Get the condyles, breasts underneath. Feel the pull.
Now here again the head is turned away so I’m using the neck to feel the pull, lifting up.
The shoulder is high. Falling back, there we go over the surface, around, through.
I'm going over feeling the volume, and then I’m coming down. Leg basically coming out at
us a bit. As we come down I see that it takes and turns away. So it’ll go over the surface,
pushing back, coming back, legs turned. Fairly awkward looking. Shoulder lifts up, through.
It’s very unique, sort of a disjointed type of pose. But still, go over the surface and through.
Think of the pelvis fitting in. Come around the leg, pulling through. Feel the breast.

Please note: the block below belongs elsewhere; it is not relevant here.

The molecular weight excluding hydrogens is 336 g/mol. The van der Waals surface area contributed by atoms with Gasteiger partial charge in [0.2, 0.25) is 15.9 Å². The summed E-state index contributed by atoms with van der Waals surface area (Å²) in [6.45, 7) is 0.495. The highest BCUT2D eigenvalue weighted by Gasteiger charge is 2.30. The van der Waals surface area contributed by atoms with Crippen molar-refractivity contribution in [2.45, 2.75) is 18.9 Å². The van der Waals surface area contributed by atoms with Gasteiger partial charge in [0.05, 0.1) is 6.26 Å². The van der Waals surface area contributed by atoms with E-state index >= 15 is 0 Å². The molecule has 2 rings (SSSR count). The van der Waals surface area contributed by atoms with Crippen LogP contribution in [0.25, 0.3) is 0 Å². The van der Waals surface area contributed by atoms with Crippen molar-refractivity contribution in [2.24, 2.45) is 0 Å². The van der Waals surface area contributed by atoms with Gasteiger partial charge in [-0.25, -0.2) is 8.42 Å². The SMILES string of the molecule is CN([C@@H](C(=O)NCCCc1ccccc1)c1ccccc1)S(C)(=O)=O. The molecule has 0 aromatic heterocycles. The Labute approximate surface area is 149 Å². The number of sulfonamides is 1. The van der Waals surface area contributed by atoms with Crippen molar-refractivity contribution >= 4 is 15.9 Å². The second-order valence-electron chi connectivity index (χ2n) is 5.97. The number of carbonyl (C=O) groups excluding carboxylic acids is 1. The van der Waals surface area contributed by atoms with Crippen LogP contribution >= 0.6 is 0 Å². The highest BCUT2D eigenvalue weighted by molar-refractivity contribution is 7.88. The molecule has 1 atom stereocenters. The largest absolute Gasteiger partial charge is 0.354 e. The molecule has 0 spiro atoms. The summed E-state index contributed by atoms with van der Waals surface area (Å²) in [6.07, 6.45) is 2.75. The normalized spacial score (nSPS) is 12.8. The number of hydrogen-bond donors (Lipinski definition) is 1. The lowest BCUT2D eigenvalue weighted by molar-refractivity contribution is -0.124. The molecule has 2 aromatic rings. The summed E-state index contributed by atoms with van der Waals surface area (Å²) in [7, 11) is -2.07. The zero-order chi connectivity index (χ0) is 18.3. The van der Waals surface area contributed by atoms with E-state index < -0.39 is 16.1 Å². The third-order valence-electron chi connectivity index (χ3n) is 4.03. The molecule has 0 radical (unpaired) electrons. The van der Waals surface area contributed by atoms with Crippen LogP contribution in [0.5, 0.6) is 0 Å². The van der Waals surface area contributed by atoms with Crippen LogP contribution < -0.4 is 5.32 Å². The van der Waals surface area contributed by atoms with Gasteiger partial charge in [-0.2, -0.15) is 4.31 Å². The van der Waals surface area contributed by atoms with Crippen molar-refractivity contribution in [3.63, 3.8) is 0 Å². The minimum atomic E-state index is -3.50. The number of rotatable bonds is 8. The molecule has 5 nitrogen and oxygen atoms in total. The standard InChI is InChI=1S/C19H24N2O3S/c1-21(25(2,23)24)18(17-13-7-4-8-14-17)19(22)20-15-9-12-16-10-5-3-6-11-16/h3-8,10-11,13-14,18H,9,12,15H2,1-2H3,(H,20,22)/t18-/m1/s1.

I would really push the ribcage then the breast underneath. Feel the pull of the
muscles coming across the shoulder, going down. Then the figure is turned, coming across.
We can see back here where we’re really overlapping forms.
As I come back into that arm, I really want to feel the pinch as that arm comes through.
Here’s the head. She’s turned away.
Stretch. This really carries into the back now.
Really feel that back going down, coming across, through. Coming down over the surface.
Notice I’m drawing through the arm. I’m focusing on the pelvis coming across. Once I’ve got
this, got the leg going back in. Then I will come back in and add forms back on top.
We can feel breasts pushing out. Feel his arm coming down. The other one is turning away.
We need to feel the stretching of the neck. Go through. A little bit more with that leg.